Danielle Rutkowski, UC Davis doctoral student, is framed by the award she won at the Entomological Society of America meeting. (Photo by the Entomological Society of America,
UC Davis Doctoral Candidate Wins High Honors at ESA Meeting
Doctoral student Danielle Rutkowski of the UC Davis Department of Entomology and Nematology received the President’s Prize in her category for her research presentation at the recent Entomological Society of America (ESA) meeting in Denver.Rutkowski delivered her 10-minute presentation on “Fungicide Impacts on Bumble Bees are Mediated via Effects on Bee-Associated Fungi” in the category, Plant-Insect Ecosystems: Ecology 3.” She studies with community ecologist Rachel Vannette, associate professor, and is also advised by community ecologist and professor Rick Karban.
At the ESA’s annual meetings, students are offered the opportunity to present their research and win prizes. They can compete in 10-minute papers (oral), posters, or infographics. First-place winners receive a one-year free membership in ESA, a $75 cash prize, and a certificate. Second-winners score a one-year free membership in ESA and a certificate.
“Native bees including bumble bees are important pollinators but face threats from multiple sources, including agrochemical application. Declining bumble bee populations have been linked to fungicide application, which could directly affect the fungi often found in the stored food and GI tract of healthy bumble bees. Here, we test the hypothesis that fungicides impact bee health by disrupting bumble bee -fungi interactions.
Using two species, Bombus vosnesenskii and B. impatiens, we test the interactive effect of the fungicide propiconazole and fungal supplementation on the survival, reproduction, and microbiome composition of microcolonies (queenless colonies). We found that both bee species benefitted from fungi, but were differentially affected by fungicides.
In B. vosnesenskii, fungicide exposure decreased survival while fungal supplementation mitigated fungicide effects. For B. impatiens, fungicide application had no effect, but fungal supplementation improved survival and offspring production. Fungicides altered fungal microbiome composition in both species, and reduced fungal abundance in B. vosnesenskii microcolonies, but not in B. impatiens, where instead fungal addition actually decreased fungal abundance.
Our results highlight species-specific differences in both response to fungicides and the nature of fungal associations with bees, and caution the use of results obtained using one species to predict the responses of other species. These results suggest that fungicides can alter bee- fungi interactions with consequences for bee survival and reproduction, and suggest that exploring the mechanisms of such interactions, including interactions within bee-associated fungal communities, may offer insights into bumble bee biology and bumble bee conservation strategies. (Paper co-authors are associate professor Rachel Vannette, Eliza Litsey and Isabelle Maalouf)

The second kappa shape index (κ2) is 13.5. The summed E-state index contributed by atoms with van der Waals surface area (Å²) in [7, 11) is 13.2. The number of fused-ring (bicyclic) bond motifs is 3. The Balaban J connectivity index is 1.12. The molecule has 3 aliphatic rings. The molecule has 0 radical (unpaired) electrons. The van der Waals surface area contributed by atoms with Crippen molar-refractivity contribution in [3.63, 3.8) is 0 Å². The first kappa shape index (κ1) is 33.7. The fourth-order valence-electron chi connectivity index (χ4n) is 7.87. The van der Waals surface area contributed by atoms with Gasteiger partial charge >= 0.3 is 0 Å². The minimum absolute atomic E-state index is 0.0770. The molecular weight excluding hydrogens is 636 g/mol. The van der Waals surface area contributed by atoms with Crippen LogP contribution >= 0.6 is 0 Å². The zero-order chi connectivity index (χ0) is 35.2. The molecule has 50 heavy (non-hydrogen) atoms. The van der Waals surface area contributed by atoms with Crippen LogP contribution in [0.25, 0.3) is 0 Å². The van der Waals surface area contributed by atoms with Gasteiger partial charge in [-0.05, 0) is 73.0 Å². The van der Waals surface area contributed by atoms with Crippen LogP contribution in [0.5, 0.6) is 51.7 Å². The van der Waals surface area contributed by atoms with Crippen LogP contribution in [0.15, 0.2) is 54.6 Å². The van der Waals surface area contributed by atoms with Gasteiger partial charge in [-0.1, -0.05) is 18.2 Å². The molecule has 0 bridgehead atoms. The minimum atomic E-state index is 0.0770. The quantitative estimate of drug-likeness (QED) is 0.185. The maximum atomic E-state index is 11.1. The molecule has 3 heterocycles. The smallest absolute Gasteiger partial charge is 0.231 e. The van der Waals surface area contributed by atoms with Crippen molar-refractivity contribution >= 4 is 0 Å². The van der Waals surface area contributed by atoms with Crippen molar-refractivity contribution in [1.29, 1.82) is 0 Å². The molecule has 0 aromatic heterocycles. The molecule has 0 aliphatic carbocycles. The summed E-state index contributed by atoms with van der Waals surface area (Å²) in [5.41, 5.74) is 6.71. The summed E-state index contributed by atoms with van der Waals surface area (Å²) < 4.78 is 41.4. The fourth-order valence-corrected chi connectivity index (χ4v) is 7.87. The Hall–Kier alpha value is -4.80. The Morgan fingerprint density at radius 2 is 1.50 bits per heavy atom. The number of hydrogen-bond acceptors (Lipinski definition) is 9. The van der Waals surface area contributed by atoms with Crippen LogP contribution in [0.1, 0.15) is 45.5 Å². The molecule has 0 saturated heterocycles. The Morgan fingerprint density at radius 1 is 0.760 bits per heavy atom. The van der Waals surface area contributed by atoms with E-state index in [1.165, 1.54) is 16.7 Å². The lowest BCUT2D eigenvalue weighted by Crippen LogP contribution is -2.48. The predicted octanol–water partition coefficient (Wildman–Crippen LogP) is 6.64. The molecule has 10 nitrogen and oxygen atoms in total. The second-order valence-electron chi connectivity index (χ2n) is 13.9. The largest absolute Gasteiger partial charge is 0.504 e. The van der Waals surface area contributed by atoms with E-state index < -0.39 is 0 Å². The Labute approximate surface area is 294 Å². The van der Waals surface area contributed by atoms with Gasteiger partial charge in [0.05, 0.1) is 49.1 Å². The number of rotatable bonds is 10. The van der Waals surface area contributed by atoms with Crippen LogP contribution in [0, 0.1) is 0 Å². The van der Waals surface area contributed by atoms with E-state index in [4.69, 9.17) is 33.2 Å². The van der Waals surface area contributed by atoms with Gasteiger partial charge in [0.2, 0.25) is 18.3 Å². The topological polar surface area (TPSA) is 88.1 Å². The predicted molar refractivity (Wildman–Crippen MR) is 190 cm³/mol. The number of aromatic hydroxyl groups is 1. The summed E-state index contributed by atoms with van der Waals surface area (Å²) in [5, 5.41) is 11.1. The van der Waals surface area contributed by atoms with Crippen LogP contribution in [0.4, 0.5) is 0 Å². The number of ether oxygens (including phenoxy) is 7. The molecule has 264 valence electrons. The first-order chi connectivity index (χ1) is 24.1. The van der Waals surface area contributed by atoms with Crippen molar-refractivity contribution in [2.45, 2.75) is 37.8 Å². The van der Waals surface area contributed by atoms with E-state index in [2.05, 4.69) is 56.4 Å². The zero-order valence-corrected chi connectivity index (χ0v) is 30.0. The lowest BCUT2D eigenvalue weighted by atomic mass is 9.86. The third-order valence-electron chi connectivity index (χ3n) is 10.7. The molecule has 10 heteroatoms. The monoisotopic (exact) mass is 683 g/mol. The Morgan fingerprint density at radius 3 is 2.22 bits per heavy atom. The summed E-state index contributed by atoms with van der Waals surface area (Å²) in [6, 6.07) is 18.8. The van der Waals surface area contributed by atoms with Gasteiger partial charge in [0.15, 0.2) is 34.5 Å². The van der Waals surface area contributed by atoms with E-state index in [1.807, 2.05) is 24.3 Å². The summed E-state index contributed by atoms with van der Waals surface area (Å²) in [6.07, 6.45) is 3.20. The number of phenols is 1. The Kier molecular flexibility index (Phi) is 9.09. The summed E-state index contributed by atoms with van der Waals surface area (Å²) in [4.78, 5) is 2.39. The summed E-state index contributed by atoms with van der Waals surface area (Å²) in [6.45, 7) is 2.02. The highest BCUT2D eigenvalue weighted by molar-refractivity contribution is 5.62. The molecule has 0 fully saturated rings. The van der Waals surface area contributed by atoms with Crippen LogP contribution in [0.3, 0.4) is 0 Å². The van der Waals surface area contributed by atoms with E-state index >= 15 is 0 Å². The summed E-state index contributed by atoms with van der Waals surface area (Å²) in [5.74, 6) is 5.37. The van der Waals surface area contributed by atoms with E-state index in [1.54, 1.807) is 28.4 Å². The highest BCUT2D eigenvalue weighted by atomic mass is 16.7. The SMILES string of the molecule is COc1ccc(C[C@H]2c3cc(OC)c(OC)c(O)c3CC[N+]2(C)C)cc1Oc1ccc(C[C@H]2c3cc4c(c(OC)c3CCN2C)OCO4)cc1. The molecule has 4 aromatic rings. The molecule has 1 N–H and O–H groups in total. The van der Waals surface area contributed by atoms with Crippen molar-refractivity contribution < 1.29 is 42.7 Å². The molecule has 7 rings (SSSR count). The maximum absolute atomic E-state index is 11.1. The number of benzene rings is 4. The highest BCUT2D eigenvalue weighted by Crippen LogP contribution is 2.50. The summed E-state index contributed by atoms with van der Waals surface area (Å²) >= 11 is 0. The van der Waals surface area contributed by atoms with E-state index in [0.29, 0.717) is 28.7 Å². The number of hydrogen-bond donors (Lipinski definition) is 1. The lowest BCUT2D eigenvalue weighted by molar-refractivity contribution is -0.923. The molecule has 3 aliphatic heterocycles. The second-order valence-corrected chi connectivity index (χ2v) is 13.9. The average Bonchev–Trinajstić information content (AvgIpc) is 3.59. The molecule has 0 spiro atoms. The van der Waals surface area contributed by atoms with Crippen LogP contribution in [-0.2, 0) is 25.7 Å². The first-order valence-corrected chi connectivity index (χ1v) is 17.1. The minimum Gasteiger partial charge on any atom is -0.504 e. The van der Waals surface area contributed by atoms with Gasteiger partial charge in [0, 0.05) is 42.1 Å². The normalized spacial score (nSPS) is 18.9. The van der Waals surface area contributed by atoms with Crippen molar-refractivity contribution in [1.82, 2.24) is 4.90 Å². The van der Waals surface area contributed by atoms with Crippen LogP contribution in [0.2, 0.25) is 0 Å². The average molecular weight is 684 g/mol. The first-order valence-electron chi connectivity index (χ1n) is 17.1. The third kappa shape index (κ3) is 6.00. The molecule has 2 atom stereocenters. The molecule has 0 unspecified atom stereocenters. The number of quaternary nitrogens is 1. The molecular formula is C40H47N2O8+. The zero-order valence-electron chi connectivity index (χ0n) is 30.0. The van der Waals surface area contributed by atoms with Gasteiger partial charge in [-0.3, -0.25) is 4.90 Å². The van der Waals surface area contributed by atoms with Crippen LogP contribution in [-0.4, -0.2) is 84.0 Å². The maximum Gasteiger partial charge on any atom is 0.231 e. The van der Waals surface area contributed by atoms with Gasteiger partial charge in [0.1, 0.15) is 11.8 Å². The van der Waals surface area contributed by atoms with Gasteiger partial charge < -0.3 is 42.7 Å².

Rutkowski completed her bachelor’s degree at Cornell University, where she studied how the relationship between mycorrhizal fungi and their host plants impacts insect herbivores. She currently studies “how bumble bees interact with the microbes, particularly fungi, in their environment, and how these relationships impact bee health.”
Two other UC Davis graduate students won second-place honors in their respective categories.
Maureen Page with the lab of pollinator ecologist Neal Williams, professor, UC Davis Department of Entomology and Nematology, scored second place for her presentation, “Optimizing Pollinator-friendly Plant Mixes to Simultaneously Support Wild and Managed Bees.” She competed in the category, Plant-Insect Ecosystems: Pollinators.
Kyle Lewald, with the College of Biological Sciences and the Integrated Genomics and Genetics Graduate Group, but a member of the lab of molecular geneticist and physiologist Joanna Chiu, professor and vice chair of the UC Davis Department of Entomology and Nematology, won second in his category, Systems, Evolution and Biodiversity: Genetics and Molecular Biology, with his speech on “Assembly of Highly Contiguous Diploid Genome for the Agricultural Pest, Tuta absoluta.”
ESA, founded in 1889 and headquartered in Annapolis, Md., is the world’s largest organization serving the professional and scientific needs of entomologists and others in related disciplines. Its 7000 members are in educational institutions, health agencies, private industry, and government.